East River Esplanade

Manhattan's Pier 17 Makeover is Full Speed Ahead…Sort Of

Ever since Hurricane Sandy carved up Manhattan's East River Esplanade, South Street Seaport has looked much less like the bustling town center it was constructed to be when it opened in 1983. The New Market Building that housed the Fulton Fish market suffered irreparable devastation. Plans for necessary renovation commenced immediately after the 2012 superstorm.

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A Much Needed Makeover for the East River Waterfront

In spite of Seth Pinsky, the NYC EDC’s president, announcing his departure, development of the East River Waterfront Esplanade continues without hitch. Architects have re-submitted updated schematics of a final plan for the project to Community Board 3 for review, and a completion date has been set for Spring 2015. The community board has until late August to make any recommendations for change, but the current incarnation of the final design plan is available online for public consumption (“PKG #4”).

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Makeover Contest Sparks Interest in the Redevelopment of the Esplanade

Right now, the East River Esplanade is 60 blocks of potholed concrete between the FDR Drive and the East River, but imagine this space with gondolas, kayaking areas, and boardwalks that stretch out into water. These ideas were brought about by CIVITAS, a New York City action group that sponsored a contest to redesign the detiorating Upper East Side passageway. Drawing in 90 entries from 25 different countries, the designs encompass numerous futuristic plans to transform the pathway.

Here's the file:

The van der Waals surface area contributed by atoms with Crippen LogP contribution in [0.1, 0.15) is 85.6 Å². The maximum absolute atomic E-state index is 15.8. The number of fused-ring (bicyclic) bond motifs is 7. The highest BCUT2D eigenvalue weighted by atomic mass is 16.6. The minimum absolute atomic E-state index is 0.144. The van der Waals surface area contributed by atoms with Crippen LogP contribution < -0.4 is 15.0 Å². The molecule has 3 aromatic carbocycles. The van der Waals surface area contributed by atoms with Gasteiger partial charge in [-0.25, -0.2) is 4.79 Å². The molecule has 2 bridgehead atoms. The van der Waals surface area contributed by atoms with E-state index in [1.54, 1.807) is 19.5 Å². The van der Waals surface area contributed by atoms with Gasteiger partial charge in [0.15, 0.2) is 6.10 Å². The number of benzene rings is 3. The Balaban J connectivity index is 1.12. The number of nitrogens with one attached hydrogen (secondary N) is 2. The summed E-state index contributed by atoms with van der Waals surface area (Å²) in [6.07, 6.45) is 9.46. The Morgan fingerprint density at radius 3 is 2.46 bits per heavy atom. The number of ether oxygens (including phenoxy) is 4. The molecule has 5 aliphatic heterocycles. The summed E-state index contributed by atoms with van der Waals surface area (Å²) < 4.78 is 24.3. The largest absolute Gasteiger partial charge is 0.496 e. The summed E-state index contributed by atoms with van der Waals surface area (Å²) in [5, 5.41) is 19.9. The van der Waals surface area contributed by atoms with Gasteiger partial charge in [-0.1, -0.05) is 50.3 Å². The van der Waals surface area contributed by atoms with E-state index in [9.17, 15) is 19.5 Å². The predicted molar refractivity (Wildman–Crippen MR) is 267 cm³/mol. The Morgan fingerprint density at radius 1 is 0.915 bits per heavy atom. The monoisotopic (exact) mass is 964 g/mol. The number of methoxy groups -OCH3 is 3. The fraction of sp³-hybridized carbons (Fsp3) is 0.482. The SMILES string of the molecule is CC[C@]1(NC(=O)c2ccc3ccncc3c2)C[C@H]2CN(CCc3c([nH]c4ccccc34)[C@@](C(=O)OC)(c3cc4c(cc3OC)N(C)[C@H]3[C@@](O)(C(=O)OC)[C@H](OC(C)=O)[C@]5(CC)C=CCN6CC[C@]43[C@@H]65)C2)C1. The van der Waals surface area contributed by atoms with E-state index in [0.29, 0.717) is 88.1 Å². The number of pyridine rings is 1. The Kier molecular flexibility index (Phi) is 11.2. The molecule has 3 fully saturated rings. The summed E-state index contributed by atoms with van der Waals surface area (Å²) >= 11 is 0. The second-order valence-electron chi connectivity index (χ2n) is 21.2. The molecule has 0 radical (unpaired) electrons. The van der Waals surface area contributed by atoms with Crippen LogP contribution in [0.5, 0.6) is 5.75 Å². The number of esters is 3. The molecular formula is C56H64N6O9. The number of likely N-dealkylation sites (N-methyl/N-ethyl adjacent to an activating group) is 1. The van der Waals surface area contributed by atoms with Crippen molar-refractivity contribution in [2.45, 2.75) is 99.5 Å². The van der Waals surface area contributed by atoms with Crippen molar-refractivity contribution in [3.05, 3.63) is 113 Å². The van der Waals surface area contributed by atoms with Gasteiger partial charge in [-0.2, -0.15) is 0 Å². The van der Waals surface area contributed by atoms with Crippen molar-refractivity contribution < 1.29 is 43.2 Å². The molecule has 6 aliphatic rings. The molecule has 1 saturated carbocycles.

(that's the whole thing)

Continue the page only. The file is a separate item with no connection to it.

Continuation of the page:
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Examining Some Exciting Ideas For the East River Esplanade

“Reimagining the Waterfront.” That was the title of Civitas’ design competition to redesign Manhattan’s East River Esplanade, and the three winners of their contest did just that. Three young architects responded to the challenge by conceiving inland canals on Manhattan’s cross-streets, below-water ecosystems, and interlocking webs of boardwalks along the waterfront that would completely transform the lives of residents of East Harlem and Upper East Side apartments forever. Sound farfetched? These futuristic ideas might be hard to imagine, but they could be done. And given that we have a Mayor who loves innovations that raise property values of Manhattan condos and attract tourists, it’s certainly not outside the realm of possibility that these renderings will one day become a reality.

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